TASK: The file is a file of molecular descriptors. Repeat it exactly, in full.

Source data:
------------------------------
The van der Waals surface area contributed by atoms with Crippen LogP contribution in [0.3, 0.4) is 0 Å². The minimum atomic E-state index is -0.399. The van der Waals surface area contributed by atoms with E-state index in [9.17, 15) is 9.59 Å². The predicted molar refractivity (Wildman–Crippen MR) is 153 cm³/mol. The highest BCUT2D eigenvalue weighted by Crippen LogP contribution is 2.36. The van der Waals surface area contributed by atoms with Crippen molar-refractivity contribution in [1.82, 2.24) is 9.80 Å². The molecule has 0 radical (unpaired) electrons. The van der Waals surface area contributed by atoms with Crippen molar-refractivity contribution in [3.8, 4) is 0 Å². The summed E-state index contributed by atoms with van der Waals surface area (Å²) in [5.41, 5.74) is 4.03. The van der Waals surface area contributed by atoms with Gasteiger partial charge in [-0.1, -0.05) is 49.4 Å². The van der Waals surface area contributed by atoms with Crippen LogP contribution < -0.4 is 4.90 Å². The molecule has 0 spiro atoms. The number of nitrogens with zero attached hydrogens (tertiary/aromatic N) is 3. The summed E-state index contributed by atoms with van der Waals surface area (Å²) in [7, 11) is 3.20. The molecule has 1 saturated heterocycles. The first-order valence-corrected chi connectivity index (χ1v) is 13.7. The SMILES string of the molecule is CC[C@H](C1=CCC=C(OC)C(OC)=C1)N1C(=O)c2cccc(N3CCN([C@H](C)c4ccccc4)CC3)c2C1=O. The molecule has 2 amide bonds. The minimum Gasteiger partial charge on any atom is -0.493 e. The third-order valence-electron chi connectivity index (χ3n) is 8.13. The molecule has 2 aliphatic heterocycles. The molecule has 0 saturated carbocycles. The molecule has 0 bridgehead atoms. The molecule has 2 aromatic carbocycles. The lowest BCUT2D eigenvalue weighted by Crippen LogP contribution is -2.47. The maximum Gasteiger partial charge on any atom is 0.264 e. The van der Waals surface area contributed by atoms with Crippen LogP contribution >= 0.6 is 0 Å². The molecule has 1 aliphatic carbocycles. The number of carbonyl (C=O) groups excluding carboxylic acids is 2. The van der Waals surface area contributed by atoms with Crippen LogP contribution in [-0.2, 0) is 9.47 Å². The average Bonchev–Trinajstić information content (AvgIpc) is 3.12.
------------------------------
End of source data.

The van der Waals surface area contributed by atoms with Crippen LogP contribution in [0.3, 0.4) is 0 Å². The minimum atomic E-state index is -0.399. The van der Waals surface area contributed by atoms with E-state index in [9.17, 15) is 9.59 Å². The predicted molar refractivity (Wildman–Crippen MR) is 153 cm³/mol. The highest BCUT2D eigenvalue weighted by Crippen LogP contribution is 2.36. The van der Waals surface area contributed by atoms with Crippen molar-refractivity contribution in [1.82, 2.24) is 9.80 Å². The molecule has 0 radical (unpaired) electrons. The van der Waals surface area contributed by atoms with Crippen molar-refractivity contribution in [3.8, 4) is 0 Å². The summed E-state index contributed by atoms with van der Waals surface area (Å²) in [5.41, 5.74) is 4.03. The van der Waals surface area contributed by atoms with Gasteiger partial charge in [-0.1, -0.05) is 49.4 Å². The van der Waals surface area contributed by atoms with Crippen LogP contribution < -0.4 is 4.90 Å². The molecule has 0 spiro atoms. The number of nitrogens with zero attached hydrogens (tertiary/aromatic N) is 3. The summed E-state index contributed by atoms with van der Waals surface area (Å²) in [7, 11) is 3.20. The molecule has 1 saturated heterocycles. The first-order valence-corrected chi connectivity index (χ1v) is 13.7. The SMILES string of the molecule is CC[C@H](C1=CCC=C(OC)C(OC)=C1)N1C(=O)c2cccc(N3CCN([C@H](C)c4ccccc4)CC3)c2C1=O. The molecule has 2 amide bonds. The minimum Gasteiger partial charge on any atom is -0.493 e. The third-order valence-electron chi connectivity index (χ3n) is 8.13. The molecule has 2 aliphatic heterocycles. The molecule has 0 saturated carbocycles. The molecule has 0 bridgehead atoms. The molecule has 2 aromatic carbocycles. The lowest BCUT2D eigenvalue weighted by Crippen LogP contribution is -2.47. The maximum Gasteiger partial charge on any atom is 0.264 e. The van der Waals surface area contributed by atoms with Crippen LogP contribution >= 0.6 is 0 Å². The molecule has 1 aliphatic carbocycles. The number of carbonyl (C=O) groups excluding carboxylic acids is 2. The van der Waals surface area contributed by atoms with Crippen LogP contribution in [-0.2, 0) is 9.47 Å². The average Bonchev–Trinajstić information content (AvgIpc) is 3.12.